I can list all containers with docker ps (-a), I can list all volumes with docker volumes ls, when I inspect a volume, I can see the name, driver and mountpoint, but not the container(s) it is being used by.

When I use docker inspect <container>, I can see the Mount data like this for example:

"Mounts": [
        "Name": "centos_db_symfony",
        "Source": "/var/lib/docker/volumes/centos_db_symfony/_data",
        "Destination": "/var/lib/mysql",
        "Driver": "local",
        "Mode": "rw",
        "RW": true,
        "Propagation": "rprivate"

so in theory, I could write a script that loops through all containers to match a specific volume by name. But I ran some containers through docker-compose, and didn't bind a name (like now is possible in v2) to some volumes, so they show up like a sha256 in the docker volume ls list, like this:

local               34009871ded5936bae81197247746b708c3ec9e9b9832b702c09736a90...etc
local               centos_data
local               centos_db_symfony

In this case 34009871ded5 (example) was created before I named the volume in docker-compose and centos_db_symfony after.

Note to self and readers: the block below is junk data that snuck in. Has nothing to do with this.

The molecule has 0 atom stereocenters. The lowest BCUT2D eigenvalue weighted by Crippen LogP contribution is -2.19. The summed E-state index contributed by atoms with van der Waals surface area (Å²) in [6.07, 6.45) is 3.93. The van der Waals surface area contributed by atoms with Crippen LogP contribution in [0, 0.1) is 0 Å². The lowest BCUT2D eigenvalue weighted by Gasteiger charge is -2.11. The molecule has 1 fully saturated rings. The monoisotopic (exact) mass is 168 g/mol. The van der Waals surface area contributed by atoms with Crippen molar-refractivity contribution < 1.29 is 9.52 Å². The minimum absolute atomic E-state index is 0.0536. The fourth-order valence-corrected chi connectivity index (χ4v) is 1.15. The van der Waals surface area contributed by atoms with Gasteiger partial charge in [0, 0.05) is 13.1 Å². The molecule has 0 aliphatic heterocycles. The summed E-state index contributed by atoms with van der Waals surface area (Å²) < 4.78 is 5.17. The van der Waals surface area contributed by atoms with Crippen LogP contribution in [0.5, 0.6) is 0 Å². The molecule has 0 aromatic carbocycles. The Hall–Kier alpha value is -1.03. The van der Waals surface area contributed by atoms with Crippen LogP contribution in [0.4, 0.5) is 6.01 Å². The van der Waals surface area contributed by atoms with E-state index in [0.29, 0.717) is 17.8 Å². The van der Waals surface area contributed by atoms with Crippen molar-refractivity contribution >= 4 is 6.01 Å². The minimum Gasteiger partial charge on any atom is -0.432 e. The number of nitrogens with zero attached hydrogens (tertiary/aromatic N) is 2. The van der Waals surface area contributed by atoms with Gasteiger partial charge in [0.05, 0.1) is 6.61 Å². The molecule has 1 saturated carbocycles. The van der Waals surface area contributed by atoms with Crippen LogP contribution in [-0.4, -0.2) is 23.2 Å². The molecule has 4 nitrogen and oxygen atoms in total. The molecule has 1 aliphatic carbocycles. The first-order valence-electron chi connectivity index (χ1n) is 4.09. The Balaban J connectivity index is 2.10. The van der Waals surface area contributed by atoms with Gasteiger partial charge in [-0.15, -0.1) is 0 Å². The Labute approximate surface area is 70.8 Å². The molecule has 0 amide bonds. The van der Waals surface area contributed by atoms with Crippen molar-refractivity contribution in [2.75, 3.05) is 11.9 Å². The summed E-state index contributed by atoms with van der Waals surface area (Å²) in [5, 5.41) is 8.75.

When docker-compose.yml volume information is updated like in this case making the volume named and the information in docker inspect <container> is updated, is the history forever lost or can I find out which container a volume was used by? If so, is it also possible to restore an old volume like this?

Extra info

docker-compose version 1.6.0, build d99cad6
Docker version 1.10.2, build c3959b1

1 Answer 1


As of Docker v1.11 you can filter ps by volumes! Unfortunately this is not available in previous versions.

Here's how it would be used:

docker ps -f "volume=/var/lib/mysql" 


docker ps -f "volume=centos_db_symfony"
  • 3
    I believe this feature was added in Docker 1.11, so the OP will need to upgrade to get it.
    – jwodder
    Jun 16, 2016 at 14:21
  • This helps if you know the volume name and want to track down containers, but not so helpful if you know the container and want to track down the volumes. Jul 25 at 22:31
  • if you no the container you can use "docker inspect" command and find the volume used by the container Jul 26 at 9:23

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